What percentage of coma patients wake up?

Comas aren’t just a form of deep sleep. In fact, sleep is a complex and specific pattern of brain activity that requires a healthy brain to perform it (and just happens to produce unconsciousness as a side effect). Your brain just temporarily switches off consciousness – and various stimuli can make your brain switch it back on. A sufficiently loud noise, a certain amount of physical touch or movement of the body in space, a shot of adrenaline as in your question, etc. will all send signals to that switch and flip it back to the “on” position.

A coma is a lack of activity. The consciousness switch (parts of the ascending reticular activating system) is broken, or the wires leading it to the machinery of consciousness (other parts of the ARAS) are not working, or the machinery itself (cerebral cortex) is hopelessly damaged. This damage can be due to lack of oxygen (suffocation, drowning, opioid overdose, stroke) or due to mechanical injury, but in all cases, the neurons are severely damaged or dead. In some cases a signal can’t even get to the ARAS. Even if it can, the ARAS and/or the cortex can’t respond like it should. That’s the entire reason the coma is happening, and it’s the reason that playing Justin Bieber at full blast or jostling the person won’t wake them up either.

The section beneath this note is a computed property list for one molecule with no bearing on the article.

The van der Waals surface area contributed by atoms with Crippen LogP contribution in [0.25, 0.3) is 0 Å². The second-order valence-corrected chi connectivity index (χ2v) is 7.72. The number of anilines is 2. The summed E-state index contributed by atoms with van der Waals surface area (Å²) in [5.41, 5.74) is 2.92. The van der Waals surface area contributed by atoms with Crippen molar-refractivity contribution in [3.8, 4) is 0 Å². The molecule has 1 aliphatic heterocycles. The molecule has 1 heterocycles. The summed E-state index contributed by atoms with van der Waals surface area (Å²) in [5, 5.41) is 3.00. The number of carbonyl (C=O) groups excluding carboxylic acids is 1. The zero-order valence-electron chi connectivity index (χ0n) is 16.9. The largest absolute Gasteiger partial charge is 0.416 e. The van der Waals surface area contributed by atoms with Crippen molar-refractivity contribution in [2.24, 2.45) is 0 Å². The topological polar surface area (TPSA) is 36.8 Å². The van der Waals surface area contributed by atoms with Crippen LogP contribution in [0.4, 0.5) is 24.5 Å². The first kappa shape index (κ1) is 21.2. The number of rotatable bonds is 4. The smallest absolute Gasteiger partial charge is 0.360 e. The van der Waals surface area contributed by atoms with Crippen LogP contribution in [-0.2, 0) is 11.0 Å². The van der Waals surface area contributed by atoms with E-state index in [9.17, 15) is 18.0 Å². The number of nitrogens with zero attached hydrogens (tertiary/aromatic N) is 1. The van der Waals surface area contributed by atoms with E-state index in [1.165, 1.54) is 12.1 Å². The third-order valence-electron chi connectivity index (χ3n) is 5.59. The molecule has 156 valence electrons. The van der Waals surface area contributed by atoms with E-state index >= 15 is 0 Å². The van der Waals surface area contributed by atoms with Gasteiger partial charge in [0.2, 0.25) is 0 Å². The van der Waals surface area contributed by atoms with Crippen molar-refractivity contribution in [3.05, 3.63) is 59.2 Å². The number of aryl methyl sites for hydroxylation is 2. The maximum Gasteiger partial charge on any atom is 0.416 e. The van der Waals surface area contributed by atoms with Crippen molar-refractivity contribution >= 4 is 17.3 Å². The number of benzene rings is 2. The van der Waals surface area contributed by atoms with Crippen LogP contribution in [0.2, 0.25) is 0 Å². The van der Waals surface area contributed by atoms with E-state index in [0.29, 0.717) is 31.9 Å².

a coma is what happens when your on/off switch is broken or disconnected. Trying to hit the on/off switch won’t solve the problem.

There are very rare cases of people waking up after over a month or two – more like the Hollywood stories. These are cases where a person had severe permanent injury, but the brain was able to recover very slowly by mechanisms we don’t yet understand. Some theories include the regeneration of dead neurons, generation of new neurons, or rewiring of existing living neurons to serve the functions of the dead ones. It’s extremely rare, and the patients in these cases don’t wake up to anywhere near their previous level of functioning – they have multiple very severe neurologic deficits, not to mention severe muscle wasting and loss of stamina due to their complete inactivity. Also typically happens within the first 6 months if it is going to happen. Outside of maybe a handful of people in the history of the world, stories of people waking up after over a year are purely fictional.

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